Where to next?

By |Published On: September 30, 2023|Categories: Denmark, Europe, Norway|689 words|0 Comments|


This hopping along the Norwegian coast had now got us to the country’s southern most point. Here we needed to make a call, is our next port the Netherlands (still 3 days away) or Denmark (1-2 days depending on the harbour). We poured over the charts, read the weather forecasts and had a brainstorm session with SY Anna Caroline, who crossed the North Sea a few weeks before in what was probably the last weather window for the season. We were desperate to get to the Netherlands now, but the constant procession of closely spaced gales whipping in across the North Sea gave us few options – we had to head to Denmark. This route would take us down the eastern edge of the North Sea and give us the option of a shorter hop to the Netherlands but it did so at a cost. At this time of the year south-westerly winds dominate and this manoeuvre pushed us further into a tight corner of shallow choppy seas and wind angles that would be firmly on the bow. It is possible to get stuck in this corner of the North Sea. But the high frequency of gales had left us with few options. Denmark it would have to be, and unless the weather changed, it would be Thyborøn in the north-west of Denmark.


Again, we had a limited time window as the next gale was already coming into the North Sea. So we motored away from the pontoon at 0000 for an estimated time of arrival at Thyborøn just on dark, between 1900-2000. On our way out, we got to wave to a neighbour who thought he could have a quiet midnight piss over the railing undisturbed. Not tonight, bucko. Once out in Farsund harbour’s entrance, the uncomfortable conditions were similar to those we’d experienced all along the southern coast of Norway: wind, rain and swell, this time complemented with lightining all around. Luckily this was the tail of the storm and things calmed down by the time we got into deeper water offshore. Soon, we were able to settle into a long, but comfortable (motor)sail into Thyborøn. Given the tight timeframe, we decided not to diddle-daddle with tacking and went in a straight line for the harbour’s entrance. As we were approaching Denmark, we noticed several fishing boats also making a dash for the same harbour as us, presumably also looking for shelter for the impending gale. Luckily, as planned, we arrived just as dark settled and were escorted into the harbour by a pair of common dolphins who rode our bow wave for 10 or 15 minutes. What a welcome!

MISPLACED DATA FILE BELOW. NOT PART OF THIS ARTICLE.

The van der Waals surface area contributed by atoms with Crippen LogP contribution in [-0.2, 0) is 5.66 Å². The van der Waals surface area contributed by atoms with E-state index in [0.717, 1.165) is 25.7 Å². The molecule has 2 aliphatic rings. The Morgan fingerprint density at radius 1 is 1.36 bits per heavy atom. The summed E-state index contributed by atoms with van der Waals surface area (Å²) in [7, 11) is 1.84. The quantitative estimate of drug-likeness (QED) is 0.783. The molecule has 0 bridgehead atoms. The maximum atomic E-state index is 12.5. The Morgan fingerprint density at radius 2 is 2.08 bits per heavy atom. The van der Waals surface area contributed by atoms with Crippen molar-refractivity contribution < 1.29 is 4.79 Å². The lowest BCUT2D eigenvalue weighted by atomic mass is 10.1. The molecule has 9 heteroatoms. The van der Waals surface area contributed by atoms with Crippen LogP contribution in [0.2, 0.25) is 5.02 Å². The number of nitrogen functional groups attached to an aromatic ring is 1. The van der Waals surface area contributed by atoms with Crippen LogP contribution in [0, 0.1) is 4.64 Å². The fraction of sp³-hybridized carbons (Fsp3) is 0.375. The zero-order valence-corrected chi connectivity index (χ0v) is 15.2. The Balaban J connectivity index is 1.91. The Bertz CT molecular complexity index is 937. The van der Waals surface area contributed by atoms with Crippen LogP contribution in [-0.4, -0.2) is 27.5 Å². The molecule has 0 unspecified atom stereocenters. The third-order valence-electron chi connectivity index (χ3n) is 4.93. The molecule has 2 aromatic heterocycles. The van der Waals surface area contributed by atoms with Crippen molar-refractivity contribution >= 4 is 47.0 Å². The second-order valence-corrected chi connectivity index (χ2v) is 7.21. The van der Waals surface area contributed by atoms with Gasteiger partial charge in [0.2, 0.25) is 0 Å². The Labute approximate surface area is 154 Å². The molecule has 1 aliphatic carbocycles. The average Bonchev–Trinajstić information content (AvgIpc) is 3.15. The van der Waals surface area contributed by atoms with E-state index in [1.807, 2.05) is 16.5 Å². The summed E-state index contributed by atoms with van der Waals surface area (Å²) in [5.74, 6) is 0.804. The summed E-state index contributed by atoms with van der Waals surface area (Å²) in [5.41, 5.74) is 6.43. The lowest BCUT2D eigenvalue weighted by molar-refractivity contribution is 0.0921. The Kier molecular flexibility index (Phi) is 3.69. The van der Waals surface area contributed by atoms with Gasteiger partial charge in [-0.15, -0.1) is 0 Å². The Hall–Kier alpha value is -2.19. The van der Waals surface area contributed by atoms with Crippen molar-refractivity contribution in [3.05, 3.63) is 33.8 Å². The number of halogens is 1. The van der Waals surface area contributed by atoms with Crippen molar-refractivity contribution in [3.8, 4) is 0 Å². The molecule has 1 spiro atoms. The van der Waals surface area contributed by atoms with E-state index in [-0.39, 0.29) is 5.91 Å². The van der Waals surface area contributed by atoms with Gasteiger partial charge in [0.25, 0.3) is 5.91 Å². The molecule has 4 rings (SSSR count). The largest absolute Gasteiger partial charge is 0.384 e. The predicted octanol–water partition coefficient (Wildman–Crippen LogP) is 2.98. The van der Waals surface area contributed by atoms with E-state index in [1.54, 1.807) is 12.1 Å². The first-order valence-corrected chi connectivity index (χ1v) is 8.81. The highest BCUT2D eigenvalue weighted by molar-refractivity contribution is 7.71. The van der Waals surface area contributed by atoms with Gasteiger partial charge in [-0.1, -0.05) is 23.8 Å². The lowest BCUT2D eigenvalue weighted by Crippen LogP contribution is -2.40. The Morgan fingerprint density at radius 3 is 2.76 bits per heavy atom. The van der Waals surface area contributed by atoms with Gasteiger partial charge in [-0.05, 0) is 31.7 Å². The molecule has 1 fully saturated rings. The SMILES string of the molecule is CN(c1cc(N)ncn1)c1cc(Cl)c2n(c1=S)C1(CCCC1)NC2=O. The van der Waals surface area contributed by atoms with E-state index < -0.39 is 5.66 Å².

Yuma moored up safely in Thyborøn.

In the harbour, we moored up on the leeward side of the guest jetty and got ourselves sorted for a long wait for a two-day weather window to Delfzijl or Lauwersoog in the Netherlands.


Thyborøn is a dull, almost featureless town and there really isn’t anything to report of our time there, except that it was exceedingly windy, what with another storm barreling down over the North Sea.

Maybe Thyborøn is not so dull…?

However, aside from providing a safe harbour (quite important!), our stay in Thyborøn had one other benefit. A number of professional sailing boats had been travelling down the Norwegian coast at the same time as us. Several of them had continued ahead of us through the Kattegat to their home ports in the Baltic. However, one, a French boat that had moored next to us in Stavanger, arrived to share the Thyborøn guest jetty with us. They, like us, had wanted to do a north-south North Sea Crossing passing the northwestern corner of the Netherlands, but had ended up here in the far eastern reaches of the sea. It was some small comfort to us to see that the professionals had made the same choices that we had made, and ended up in the same inconvenient port as us. A small comfort.

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Maybe not the best call
The last passage of the year